Makeup can help your character models come to life

Choose great character models.
Photo by Barry Freeman.

An interesting location will make for an interesting photo

Add an interesting place to shoot.
Photo by AnneMarie Baker.

A storyline in a photo adds interest

Give a little storyline.
Photo by Joerg Lehmann.

With all the retouch tools on the market–in your camera, on your mobile phone or desktop–why not go invent a few fun photos of your own? Grab friends or family and stage your own Film Noir looks!

Top 5 Hallmark Looks of Classic Film Noir

  1. Gritty black and white–it’s a must. Well, usually! If you plan to convert to B&W consider making photos that feature clean and non-distracting textures and patterns. Blank backgrounds will simplify things, and watch out for too many tonal ranges. Add texture and moodiness with faux film grain, use a vignette border and even darken things up overall.

    Sometimes adding color can do wonders, but keep the shadow and feel

    Breaking the rules… sometimes a little color in a film noir look adds emphasis.
    Photo by AnneMarie Baker.

  2. The Shadow Knows–a lit match, an eerie stretch of shadow, car headlights at night…you’ve seen all these in old Hollywood films. The photos shown here were created with studio lighting on two different Renegade Photo Shoots, one dockside and the other in a studio, but you can create your own imitations. A flashlight hidden up the sleeve of a coat, a single lamp next to a face, a tripod and slightly longer exposure can yield solid results.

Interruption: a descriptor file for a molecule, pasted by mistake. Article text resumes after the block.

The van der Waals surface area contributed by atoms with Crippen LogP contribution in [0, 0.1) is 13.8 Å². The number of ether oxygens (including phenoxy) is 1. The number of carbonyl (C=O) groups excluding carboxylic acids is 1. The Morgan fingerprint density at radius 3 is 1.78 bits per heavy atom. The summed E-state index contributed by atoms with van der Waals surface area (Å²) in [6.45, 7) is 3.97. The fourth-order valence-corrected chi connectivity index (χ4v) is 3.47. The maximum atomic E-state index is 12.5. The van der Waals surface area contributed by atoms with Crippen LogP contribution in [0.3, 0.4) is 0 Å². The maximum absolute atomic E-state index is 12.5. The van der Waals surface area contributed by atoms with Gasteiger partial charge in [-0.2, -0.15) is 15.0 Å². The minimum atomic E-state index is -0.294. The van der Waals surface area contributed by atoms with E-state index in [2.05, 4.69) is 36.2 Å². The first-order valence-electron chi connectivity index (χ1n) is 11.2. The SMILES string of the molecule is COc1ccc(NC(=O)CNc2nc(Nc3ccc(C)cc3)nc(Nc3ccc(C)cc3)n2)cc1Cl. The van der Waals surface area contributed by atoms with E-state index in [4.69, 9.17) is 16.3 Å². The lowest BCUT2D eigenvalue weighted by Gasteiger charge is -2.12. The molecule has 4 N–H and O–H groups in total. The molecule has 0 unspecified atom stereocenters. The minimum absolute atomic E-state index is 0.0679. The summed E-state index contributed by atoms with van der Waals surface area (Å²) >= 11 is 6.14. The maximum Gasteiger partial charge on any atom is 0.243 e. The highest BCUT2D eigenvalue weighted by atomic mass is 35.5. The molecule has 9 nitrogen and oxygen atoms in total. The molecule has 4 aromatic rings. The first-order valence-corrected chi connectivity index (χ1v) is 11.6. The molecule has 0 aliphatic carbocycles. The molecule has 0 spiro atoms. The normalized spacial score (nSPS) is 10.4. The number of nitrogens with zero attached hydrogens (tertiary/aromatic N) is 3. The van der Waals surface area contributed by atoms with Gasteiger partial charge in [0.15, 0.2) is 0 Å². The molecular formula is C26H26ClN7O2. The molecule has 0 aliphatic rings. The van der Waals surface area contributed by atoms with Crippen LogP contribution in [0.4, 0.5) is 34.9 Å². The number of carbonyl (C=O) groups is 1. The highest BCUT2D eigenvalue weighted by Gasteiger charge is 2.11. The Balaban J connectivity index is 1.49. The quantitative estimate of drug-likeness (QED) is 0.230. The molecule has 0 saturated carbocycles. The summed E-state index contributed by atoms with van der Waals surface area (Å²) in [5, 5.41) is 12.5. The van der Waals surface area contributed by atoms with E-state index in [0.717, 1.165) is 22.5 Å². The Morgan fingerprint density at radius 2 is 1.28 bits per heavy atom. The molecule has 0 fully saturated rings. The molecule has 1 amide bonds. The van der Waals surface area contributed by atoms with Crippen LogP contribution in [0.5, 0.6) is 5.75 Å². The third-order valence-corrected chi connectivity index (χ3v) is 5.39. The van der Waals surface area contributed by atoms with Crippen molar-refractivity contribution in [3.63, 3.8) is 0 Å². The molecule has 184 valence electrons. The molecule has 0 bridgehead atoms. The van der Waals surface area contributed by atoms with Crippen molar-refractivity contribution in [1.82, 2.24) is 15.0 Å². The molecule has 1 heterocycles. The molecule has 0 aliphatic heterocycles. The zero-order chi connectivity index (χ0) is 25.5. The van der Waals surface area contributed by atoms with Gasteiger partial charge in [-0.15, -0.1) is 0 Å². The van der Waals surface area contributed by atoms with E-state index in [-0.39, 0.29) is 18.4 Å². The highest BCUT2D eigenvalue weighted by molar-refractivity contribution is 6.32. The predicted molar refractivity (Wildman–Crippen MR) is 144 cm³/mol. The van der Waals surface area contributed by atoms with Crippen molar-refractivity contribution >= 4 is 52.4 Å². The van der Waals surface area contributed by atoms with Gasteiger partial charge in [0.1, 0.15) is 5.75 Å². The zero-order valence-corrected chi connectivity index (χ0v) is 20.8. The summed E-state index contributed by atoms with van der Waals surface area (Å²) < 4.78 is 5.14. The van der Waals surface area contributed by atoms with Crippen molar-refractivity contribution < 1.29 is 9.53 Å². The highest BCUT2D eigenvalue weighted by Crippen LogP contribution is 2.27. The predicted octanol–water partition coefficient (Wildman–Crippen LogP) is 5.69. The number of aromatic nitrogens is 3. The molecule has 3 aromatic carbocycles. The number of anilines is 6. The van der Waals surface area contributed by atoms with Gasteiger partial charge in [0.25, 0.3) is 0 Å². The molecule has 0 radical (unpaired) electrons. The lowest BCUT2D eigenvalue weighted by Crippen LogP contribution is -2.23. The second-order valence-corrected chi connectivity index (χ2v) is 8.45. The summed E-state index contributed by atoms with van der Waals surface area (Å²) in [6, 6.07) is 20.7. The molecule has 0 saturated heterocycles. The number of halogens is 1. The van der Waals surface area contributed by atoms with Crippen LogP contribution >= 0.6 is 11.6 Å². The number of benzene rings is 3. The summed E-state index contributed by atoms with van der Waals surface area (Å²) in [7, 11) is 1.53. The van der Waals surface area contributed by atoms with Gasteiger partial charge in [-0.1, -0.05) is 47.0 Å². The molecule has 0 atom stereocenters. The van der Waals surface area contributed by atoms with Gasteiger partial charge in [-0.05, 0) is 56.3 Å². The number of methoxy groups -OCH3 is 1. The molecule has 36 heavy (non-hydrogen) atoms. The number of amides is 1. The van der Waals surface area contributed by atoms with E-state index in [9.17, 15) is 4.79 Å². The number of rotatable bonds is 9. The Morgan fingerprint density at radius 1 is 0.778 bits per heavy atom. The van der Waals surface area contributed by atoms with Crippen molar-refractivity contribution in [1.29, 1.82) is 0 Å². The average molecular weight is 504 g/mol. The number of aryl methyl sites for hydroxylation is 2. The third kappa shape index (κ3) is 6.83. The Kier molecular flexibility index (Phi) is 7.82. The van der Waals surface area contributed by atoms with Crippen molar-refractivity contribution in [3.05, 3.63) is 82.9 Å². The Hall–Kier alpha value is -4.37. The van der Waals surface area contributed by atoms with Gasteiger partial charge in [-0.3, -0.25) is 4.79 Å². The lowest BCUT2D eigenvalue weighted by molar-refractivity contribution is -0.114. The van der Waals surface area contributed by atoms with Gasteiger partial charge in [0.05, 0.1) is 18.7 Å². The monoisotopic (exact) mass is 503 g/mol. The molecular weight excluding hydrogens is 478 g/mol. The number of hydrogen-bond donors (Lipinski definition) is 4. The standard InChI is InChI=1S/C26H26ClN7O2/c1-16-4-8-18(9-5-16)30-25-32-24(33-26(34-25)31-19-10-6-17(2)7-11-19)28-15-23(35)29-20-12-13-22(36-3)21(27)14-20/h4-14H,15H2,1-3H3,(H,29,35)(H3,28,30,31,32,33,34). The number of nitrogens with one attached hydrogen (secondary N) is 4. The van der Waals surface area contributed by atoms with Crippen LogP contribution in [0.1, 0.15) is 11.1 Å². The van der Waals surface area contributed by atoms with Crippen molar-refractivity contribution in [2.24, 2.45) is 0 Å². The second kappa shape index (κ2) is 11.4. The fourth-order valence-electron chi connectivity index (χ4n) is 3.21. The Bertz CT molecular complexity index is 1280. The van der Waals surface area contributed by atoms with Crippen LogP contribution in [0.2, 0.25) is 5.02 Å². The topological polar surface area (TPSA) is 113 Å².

Lighting and props are a good way to set a mood in noir photos

    The ultra bright garage light was pointed directly at Venetian blinds.

  3. Watch it, She Has a Gun! Seems there’s always a gun or a knife or a rope. If you have children on set, how about just a tried-and-true wrestler grab from behind to show a little struggle?

    Set up a scene that tells a story in your posed photograph

    A modern day “love triangle.”
    Photo by Scott Dickson.

  4. The Love Triangle. Villain, hero, heroine–the eternal triangle. You know the good guy always gets his gal. Be sure to dress characters in costumes and accessories, and have them pose to show emotion, tension and drama!

    Camera position and angle can set the mood for your subject

    Camera positioned low and pointing up

  5. Camera Angles Heighten the Mood. Angle your lens, shoot upward, photograph a scene from above. Noir directors of photography such as John Alton, Gregg Toland and Alfred Hitchcock loved to use camera angle variety.

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